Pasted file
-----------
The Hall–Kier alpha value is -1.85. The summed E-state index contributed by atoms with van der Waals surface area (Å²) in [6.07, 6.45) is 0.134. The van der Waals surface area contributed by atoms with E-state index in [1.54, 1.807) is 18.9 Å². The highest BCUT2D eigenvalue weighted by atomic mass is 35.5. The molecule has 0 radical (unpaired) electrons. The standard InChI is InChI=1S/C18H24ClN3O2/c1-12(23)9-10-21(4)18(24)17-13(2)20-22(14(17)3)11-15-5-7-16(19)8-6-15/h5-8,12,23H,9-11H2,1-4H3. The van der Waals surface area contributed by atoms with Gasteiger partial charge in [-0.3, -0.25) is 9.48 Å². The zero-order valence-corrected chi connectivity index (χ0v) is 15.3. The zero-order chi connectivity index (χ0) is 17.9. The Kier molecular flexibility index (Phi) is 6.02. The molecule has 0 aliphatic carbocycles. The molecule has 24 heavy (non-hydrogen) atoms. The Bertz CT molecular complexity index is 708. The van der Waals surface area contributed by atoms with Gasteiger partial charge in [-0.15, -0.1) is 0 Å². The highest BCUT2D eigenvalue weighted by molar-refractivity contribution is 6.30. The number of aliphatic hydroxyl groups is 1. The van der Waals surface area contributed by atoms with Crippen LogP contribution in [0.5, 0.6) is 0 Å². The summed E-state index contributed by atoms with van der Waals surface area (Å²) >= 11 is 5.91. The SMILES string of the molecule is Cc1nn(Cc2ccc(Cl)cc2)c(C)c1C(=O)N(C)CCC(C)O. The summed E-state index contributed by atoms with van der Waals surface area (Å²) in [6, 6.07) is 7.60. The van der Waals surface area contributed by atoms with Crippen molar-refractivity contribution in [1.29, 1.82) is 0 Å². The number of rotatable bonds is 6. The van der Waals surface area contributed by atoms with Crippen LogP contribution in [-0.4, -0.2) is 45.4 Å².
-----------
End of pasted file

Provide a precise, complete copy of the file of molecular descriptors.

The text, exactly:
The Hall–Kier alpha value is -1.85. The summed E-state index contributed by atoms with van der Waals surface area (Å²) in [6.07, 6.45) is 0.134. The van der Waals surface area contributed by atoms with E-state index in [1.54, 1.807) is 18.9 Å². The highest BCUT2D eigenvalue weighted by atomic mass is 35.5. The molecule has 0 radical (unpaired) electrons. The standard InChI is InChI=1S/C18H24ClN3O2/c1-12(23)9-10-21(4)18(24)17-13(2)20-22(14(17)3)11-15-5-7-16(19)8-6-15/h5-8,12,23H,9-11H2,1-4H3. The van der Waals surface area contributed by atoms with Gasteiger partial charge in [-0.3, -0.25) is 9.48 Å². The zero-order valence-corrected chi connectivity index (χ0v) is 15.3. The zero-order chi connectivity index (χ0) is 17.9. The Kier molecular flexibility index (Phi) is 6.02. The molecule has 0 aliphatic carbocycles. The molecule has 24 heavy (non-hydrogen) atoms. The Bertz CT molecular complexity index is 708. The van der Waals surface area contributed by atoms with Gasteiger partial charge in [-0.15, -0.1) is 0 Å². The highest BCUT2D eigenvalue weighted by molar-refractivity contribution is 6.30. The number of aliphatic hydroxyl groups is 1. The van der Waals surface area contributed by atoms with Crippen LogP contribution in [0.5, 0.6) is 0 Å². The summed E-state index contributed by atoms with van der Waals surface area (Å²) >= 11 is 5.91. The SMILES string of the molecule is Cc1nn(Cc2ccc(Cl)cc2)c(C)c1C(=O)N(C)CCC(C)O. The summed E-state index contributed by atoms with van der Waals surface area (Å²) in [6, 6.07) is 7.60. The van der Waals surface area contributed by atoms with Crippen molar-refractivity contribution in [1.29, 1.82) is 0 Å². The number of rotatable bonds is 6. The van der Waals surface area contributed by atoms with Crippen LogP contribution in [-0.4, -0.2) is 45.4 Å².